Best Toys for Tots This Holiday Season
Holiday time is here and there is increasing advertisements and marketing directed at parents and children about what are the best toys and must haves this season. In addition, your kids will be asking and pleading for the latest or most updated tech games or apps that their friends have or want as well. There is also is a lot of pressure and guilt around this time of year to make you feel the more you spend on gifts and toys, the happier your child will be. As a pediatrician and mom, I am hear to tell you differently.
Toys are really a tool, that can be used to help bring meaningful interactions between you and your child that can foster language skills, motor skills and social-emotional development. These are very important aspects of play, more so than one gets from electronic, battery operated toys and so called “educational apps” for babies. Most of these claims are unsubstantiated, with little or no scientific evidence, particular in young infants, and may be potentially harmful if used in excess.
Here are some tips for choosing toys for your little ones
1. Think old school. Remember when you were young, you had the animal farm, or doll house that didn’t have a working doorbell or a battery operated cow that said moo. You had to act it out yourself. This pretend play helps with creativity and imagination instead of quick reinforcement from electric generated sounds.
2. Books are always beneficial. Whether you are reading to your child or they are at an age they can start reading simple books, this activity not only helps with language and vocabulary but also a great way to bond with your child.
3. Spark the imagination and creativity. Manipulatives like blocks, legos, playdoh, markers, and age appropriate crafts can grow with your child as their skills progress. Also pretend play with kitchen sets, trucks, and cars can help kids simulate actions they see around them.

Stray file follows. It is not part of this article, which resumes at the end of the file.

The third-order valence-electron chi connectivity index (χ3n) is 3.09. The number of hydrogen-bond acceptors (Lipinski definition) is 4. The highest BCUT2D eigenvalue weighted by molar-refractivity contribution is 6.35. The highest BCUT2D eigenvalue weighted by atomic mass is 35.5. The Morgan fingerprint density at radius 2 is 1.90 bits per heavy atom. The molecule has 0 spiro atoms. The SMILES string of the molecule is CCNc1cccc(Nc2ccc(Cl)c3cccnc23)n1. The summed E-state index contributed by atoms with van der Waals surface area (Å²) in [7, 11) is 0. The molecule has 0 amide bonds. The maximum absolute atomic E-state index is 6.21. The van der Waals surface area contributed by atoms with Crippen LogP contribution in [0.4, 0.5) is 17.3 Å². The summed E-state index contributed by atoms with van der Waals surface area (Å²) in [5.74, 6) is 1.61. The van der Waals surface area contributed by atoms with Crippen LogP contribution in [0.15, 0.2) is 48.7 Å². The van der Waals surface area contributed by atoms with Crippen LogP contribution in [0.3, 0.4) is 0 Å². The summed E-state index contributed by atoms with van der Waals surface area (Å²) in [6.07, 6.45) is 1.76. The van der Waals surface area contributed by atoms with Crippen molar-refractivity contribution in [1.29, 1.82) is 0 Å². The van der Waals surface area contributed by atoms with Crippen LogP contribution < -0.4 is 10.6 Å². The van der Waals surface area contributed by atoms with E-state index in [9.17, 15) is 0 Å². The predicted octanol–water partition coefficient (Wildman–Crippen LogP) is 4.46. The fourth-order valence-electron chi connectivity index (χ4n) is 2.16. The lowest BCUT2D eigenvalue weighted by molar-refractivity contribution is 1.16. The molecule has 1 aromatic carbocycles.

4. Bored? Try a Board game. Board games are great for turn taking, following directions, and social interactions. Again, I prefer to look for non- electronic versions. This way you don’t have to worry about replacing batteries or even the real dangers of accidental ingestion of batteries.
5. Be active- Kids should not be sitting still most of the day. They don’t necessarily need organized sports at a young age, but they should be moving. Various size balls, ride on toys, pull toys, all keep kids exercising and stretching during playtime.
6. Less is more. Kids get so overwhelmed when they have too many toys to play with or to choose from. I suggest rotating toys that are in view every few weeks so an old action figure may seem novel again and a puzzle will seem exciting if they haven’t put it together for some time.
7. Be mindful of screen time. Earlier is not better when it comes to electronic media exposure. Don’t get sucked in to the hype about early infant learning with 2 dimensional screens. Babies need positive parenting and caregiver interactions to foster important brain connections for optimal learning. So limit screen time (video/ computers games/ phone apps) to less than an hour for children 2 years or older. Children younger than 5 years old (toddlers and preschoolers) make sure its developmentally appropriate and preferable with adult supervision.